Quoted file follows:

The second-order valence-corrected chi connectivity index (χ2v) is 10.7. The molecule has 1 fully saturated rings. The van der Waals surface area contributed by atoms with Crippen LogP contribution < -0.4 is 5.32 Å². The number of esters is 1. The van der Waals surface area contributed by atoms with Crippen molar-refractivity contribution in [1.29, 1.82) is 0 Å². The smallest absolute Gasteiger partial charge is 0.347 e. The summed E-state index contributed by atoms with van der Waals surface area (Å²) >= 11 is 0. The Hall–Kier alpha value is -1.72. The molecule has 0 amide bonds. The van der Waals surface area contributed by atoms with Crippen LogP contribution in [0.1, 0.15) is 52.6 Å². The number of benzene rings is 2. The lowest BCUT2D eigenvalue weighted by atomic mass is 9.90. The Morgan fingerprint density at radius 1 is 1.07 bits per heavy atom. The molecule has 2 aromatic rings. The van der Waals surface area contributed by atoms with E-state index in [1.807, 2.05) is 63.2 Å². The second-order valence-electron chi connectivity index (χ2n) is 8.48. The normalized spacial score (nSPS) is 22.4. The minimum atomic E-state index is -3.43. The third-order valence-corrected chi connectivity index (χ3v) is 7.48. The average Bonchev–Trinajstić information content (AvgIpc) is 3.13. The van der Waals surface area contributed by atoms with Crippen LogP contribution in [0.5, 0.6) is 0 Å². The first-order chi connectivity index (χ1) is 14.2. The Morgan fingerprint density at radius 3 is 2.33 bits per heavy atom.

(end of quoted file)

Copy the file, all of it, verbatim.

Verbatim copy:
The second-order valence-corrected chi connectivity index (χ2v) is 10.7. The molecule has 1 fully saturated rings. The van der Waals surface area contributed by atoms with Crippen LogP contribution < -0.4 is 5.32 Å². The number of esters is 1. The van der Waals surface area contributed by atoms with Crippen molar-refractivity contribution in [1.29, 1.82) is 0 Å². The smallest absolute Gasteiger partial charge is 0.347 e. The summed E-state index contributed by atoms with van der Waals surface area (Å²) >= 11 is 0. The Hall–Kier alpha value is -1.72. The molecule has 0 amide bonds. The van der Waals surface area contributed by atoms with Crippen LogP contribution in [0.1, 0.15) is 52.6 Å². The number of benzene rings is 2. The lowest BCUT2D eigenvalue weighted by atomic mass is 9.90. The Morgan fingerprint density at radius 1 is 1.07 bits per heavy atom. The molecule has 2 aromatic rings. The van der Waals surface area contributed by atoms with E-state index in [1.807, 2.05) is 63.2 Å². The second-order valence-electron chi connectivity index (χ2n) is 8.48. The normalized spacial score (nSPS) is 22.4. The minimum atomic E-state index is -3.43. The third-order valence-corrected chi connectivity index (χ3v) is 7.48. The average Bonchev–Trinajstić information content (AvgIpc) is 3.13. The van der Waals surface area contributed by atoms with Crippen LogP contribution in [0.5, 0.6) is 0 Å². The first-order chi connectivity index (χ1) is 14.2. The Morgan fingerprint density at radius 3 is 2.33 bits per heavy atom.